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At the time of Mourinho’s contract extension, Woodward, quoted by the official Manchester United website, said:

“Jose has already achieved a great deal as Manchester United manager and I am delighted that he has agreed to extend his commitment until at least 2020. His work rate and professionalism are exceptional and he has embraced the club’s desire to promote top quality young players to the first team. He has brought an energy and a sense of purpose to everything that he does and I am sure that will continue to bring results for the fans and the club.”

Fast forward just a few months to the summer transfer window. There were high expectations from every United supporter. United had just finished second in the Premier League, 19 points adrift of Manchester City. There was work to be done. United signed Diogo Dalot, Lee Grant and Fred. It was an experienced central defender that was needed at the club with links to Toby Alderweireld said to be the most reliable. United never brought in anyone else.

To top that, Woodward seemingly briefed journalists as to the reasons why he did not back Mourinho, suggesting that the player the Portuguese manager wanted were no better than the ones the club already had. The logic right there seemed amazing. You could tell that an accountant made the decision, not a footballing man. Yes, United did achieve the second-best defensive record in the Premier League last season, but this season, with the same players, the club have conceded more goals so far this season, than all of the last.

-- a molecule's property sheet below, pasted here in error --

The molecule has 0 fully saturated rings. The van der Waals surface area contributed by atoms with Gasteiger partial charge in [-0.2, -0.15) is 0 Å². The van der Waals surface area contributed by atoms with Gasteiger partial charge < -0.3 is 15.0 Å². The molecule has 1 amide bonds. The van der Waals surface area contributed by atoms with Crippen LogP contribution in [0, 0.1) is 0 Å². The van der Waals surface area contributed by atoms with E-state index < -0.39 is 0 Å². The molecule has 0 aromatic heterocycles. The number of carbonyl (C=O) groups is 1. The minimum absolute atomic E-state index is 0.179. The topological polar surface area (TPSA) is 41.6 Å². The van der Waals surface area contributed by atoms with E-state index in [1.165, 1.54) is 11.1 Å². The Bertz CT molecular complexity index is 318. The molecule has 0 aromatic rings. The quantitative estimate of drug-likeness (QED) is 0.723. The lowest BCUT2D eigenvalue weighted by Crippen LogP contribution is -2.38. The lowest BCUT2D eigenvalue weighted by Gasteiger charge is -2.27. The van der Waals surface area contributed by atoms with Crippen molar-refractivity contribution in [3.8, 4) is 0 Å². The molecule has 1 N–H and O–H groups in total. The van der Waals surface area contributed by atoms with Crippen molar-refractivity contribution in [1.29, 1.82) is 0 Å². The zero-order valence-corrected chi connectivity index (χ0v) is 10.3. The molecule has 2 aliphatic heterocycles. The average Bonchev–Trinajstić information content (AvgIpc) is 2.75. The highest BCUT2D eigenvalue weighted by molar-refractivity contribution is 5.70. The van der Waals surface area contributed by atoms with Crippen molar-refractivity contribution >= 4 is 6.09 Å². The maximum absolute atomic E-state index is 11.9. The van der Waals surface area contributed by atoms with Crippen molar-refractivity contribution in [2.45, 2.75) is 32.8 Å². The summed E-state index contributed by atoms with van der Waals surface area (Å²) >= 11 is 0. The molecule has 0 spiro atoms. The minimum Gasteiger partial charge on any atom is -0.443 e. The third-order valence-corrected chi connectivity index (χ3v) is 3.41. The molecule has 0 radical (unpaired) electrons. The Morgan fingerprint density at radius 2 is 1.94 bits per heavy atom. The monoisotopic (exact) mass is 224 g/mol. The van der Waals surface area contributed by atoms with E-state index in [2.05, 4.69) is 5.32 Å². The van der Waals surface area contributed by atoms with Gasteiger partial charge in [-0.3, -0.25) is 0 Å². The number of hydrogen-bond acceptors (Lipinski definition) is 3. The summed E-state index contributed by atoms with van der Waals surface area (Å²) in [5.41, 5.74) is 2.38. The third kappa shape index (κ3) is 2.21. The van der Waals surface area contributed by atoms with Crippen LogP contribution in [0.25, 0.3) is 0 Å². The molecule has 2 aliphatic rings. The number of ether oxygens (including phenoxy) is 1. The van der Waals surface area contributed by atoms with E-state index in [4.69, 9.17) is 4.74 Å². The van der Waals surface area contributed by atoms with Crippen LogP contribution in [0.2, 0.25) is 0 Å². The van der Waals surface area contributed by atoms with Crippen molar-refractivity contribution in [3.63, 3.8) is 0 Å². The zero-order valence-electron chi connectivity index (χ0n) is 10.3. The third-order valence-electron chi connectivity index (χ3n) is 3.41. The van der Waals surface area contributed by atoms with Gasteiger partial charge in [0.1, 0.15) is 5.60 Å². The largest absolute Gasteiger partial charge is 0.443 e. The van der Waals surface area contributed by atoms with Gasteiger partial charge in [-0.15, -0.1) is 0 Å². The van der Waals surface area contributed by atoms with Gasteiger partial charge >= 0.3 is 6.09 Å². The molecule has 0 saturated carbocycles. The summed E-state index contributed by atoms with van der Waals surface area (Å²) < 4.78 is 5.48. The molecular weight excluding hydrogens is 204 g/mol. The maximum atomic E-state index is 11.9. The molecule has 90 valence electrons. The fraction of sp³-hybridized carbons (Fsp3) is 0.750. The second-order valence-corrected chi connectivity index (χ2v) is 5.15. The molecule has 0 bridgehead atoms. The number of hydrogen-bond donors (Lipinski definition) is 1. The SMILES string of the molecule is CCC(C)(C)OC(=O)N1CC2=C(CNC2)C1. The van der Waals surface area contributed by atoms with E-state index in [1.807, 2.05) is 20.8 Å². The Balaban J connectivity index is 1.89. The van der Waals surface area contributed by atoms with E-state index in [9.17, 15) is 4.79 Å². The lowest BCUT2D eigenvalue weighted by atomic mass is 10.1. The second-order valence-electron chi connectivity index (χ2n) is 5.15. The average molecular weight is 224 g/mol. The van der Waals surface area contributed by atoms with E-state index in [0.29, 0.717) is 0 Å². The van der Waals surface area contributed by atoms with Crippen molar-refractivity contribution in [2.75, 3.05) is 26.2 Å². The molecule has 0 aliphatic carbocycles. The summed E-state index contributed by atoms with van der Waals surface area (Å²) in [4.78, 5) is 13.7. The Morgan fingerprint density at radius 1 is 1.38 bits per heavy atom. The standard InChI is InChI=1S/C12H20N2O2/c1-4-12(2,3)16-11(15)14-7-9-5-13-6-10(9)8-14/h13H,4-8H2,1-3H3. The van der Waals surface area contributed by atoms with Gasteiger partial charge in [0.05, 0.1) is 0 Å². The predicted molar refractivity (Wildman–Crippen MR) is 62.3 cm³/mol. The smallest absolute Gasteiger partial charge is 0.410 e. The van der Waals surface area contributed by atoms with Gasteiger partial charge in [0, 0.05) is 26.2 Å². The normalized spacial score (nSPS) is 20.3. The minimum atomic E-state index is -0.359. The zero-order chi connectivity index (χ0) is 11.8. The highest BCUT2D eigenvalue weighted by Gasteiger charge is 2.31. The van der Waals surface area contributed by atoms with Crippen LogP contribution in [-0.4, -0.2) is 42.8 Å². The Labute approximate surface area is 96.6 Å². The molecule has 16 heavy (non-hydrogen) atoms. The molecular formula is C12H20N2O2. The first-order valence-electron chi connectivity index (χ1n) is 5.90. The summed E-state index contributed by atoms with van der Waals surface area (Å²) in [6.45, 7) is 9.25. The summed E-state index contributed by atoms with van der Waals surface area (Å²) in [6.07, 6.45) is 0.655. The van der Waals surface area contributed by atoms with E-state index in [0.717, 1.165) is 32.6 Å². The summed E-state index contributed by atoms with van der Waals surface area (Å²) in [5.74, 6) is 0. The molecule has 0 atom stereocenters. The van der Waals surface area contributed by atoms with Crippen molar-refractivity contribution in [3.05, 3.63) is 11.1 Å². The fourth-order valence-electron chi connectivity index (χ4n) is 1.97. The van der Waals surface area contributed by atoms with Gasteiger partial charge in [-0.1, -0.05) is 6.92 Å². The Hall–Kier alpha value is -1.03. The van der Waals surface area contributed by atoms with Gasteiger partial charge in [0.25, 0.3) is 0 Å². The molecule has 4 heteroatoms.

It makes you wonder what the owners and the board want to achieve at the club. Do they want to make United one of the world’s best football clubs once again? Would they rather sellout the club by bringing in far too many sponsors which generate money, which seems to disappear in interest repayments with the debt not actually shrinking much, also allowing the owners of the club to be paid massive dividends based on the shares they own? Manchester United is nothing without football.

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Jose Mourinho had a defensive approach to matches. He has had that throughout his career as a manager. However, some of the best attacking football has been seen in some of his teams. David Moyes had his own problems too. The ‘what would Jagielka do’ phrase was something of a burden for him, as was getting rid of the successful backroom staff at the club once Ferguson retired. Louis van Gaal had his problems too, his philosophy was dated and was showing those signs at the club, despite a platform being salvaged from it.

Those problems aside, there has always been one destination for Manchester United, that is ruin. The Glazers had the club tethered to debt when they took over, not using a cent of their own money to buy the club. That debt was saddled to the club, with crippling interest payments having to be met each financial year. In September 2018, the debt secured to the club stood at £487 million, according to the Guardian. In 2005, the debt secured to the club stood at £525 million.